Action steps
    Write out your visual brand guide to include fonts, their uses and colors
    Create graphic templates for the same type of announcement (e.g. new product announcement has a similar font, color and design)
    Create photos and videos that keep your brand’s aesthetic and color choices. The posts should flow seamlessly into each other.
    3. Establish a voice & tone guide
    After visuals, captions and related copy are the next important piece of social media posts. Company social media accounts tend to have some personality. For some, it’s sarcastic and for others, it’s informative. You might already have a brand voice established for your other marketing focuses. Extending that to social media is highly recommended.
    A voice and tone guide should include details like company catchphrases, personality traits and how to write about people. The smallest details like if you use the term “clients” over “customers” will help you keep your writing consistent. If you have multiple people managing your accounts, the guide keeps you in check so it doesn’t seem like your company is writing from multiple perspectives.
    mailchimp voicemailchimp voiceMailchimp’s style guide covers several areas including social media and newsletters. It’s easy to navigate and is direct in its approach and examples. While your own guide is likely internal facing, having it accessible to everyone in the company allows for people to refer to it when writing marketing copy. Everyone is on the same page and that cuts down on repetitive work.

    Action steps

    • Write your voice and tone guide down
    • Audit your own social media posts to see where you can improve in voice and tone
    • Write new posts with the new voice and tone guide

    4. Create multiple accounts for different areas of focus

    If your company is large enough or has a diverse set of products and/or services, it’s sometimes best to have multiple accounts. The advantages of having these different accounts include being able to hyper focus your branding, cater to a specific audience and serve up relevant content.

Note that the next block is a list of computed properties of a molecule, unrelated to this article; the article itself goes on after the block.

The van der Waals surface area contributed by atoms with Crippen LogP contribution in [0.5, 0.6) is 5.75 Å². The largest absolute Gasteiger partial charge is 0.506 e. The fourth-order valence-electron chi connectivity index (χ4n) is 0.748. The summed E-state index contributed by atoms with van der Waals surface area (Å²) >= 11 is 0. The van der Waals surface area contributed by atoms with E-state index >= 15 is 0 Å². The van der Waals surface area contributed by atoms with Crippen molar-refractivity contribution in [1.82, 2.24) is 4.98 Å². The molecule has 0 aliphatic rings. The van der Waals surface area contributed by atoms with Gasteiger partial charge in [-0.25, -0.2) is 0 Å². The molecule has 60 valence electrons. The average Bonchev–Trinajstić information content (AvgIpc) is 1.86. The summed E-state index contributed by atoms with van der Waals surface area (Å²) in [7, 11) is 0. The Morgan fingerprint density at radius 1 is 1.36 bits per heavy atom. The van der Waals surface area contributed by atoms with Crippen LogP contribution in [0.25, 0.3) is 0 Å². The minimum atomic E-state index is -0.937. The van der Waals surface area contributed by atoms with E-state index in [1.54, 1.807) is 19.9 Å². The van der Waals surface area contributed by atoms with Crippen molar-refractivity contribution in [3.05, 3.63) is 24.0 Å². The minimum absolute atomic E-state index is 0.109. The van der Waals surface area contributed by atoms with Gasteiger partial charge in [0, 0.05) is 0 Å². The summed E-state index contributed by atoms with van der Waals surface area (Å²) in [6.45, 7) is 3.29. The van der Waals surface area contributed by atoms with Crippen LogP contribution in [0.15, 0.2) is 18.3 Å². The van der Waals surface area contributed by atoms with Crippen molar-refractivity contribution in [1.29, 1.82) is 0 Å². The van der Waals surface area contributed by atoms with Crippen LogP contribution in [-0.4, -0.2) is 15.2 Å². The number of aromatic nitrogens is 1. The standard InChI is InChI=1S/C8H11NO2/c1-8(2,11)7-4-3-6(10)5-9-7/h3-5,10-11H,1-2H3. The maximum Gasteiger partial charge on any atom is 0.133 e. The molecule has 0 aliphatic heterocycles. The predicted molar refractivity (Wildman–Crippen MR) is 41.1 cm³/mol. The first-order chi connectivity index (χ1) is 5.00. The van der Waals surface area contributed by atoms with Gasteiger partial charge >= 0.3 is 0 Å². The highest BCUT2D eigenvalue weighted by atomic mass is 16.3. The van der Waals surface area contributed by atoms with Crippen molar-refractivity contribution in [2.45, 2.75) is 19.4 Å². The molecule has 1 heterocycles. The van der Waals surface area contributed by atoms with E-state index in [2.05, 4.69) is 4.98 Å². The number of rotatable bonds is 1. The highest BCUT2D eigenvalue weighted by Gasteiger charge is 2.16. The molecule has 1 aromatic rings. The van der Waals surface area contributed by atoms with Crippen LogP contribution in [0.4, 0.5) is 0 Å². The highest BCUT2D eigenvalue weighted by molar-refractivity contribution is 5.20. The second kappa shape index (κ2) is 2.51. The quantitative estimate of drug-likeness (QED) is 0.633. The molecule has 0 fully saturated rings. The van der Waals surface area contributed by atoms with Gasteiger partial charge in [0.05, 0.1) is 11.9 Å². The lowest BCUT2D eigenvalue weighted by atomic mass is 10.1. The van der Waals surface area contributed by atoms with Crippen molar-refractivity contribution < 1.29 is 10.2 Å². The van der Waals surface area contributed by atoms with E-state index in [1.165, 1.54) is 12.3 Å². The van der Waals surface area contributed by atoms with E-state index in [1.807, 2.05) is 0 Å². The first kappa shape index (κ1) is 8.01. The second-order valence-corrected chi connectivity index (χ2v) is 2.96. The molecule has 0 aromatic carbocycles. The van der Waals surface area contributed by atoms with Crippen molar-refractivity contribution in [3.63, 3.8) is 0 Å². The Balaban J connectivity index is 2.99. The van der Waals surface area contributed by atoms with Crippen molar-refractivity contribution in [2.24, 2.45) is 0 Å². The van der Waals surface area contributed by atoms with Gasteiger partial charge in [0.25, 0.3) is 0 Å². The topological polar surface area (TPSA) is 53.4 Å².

Some different ways you can approach this include:

    • An account per location, most popular on Facebook because it offers a location feature for Pages (Carmax has locations set up on Facebook)
    • Customer service Twitter accounts for those that receive a high number of inquiries
    • Accounts by audience such as Nike for every sport they work with
    • A mascot account like some popular sports teams have
    • Department-specific accounts for higher education

    GEICO maintains several accounts that address different areas of the company’s endeavors. With their main account, they highlight corporate responsibility and general announcements. With the Gecko account, the voice is from the mascot and photos always include it. The GEICO Racing account is solely focused on their sponsored NASCAR team and race updates.

    Action steps

    • Take a look at your offerings and see where it would be best to divide up focus
    • For each account, repeat your branding steps to ensure consistency across them all. For example, one location may want to be a little more sarcastic than another to fit its customer profile.
    • Use a service like Sprout to maintain multiple accounts under one ownership

    5. Develop your marketing personas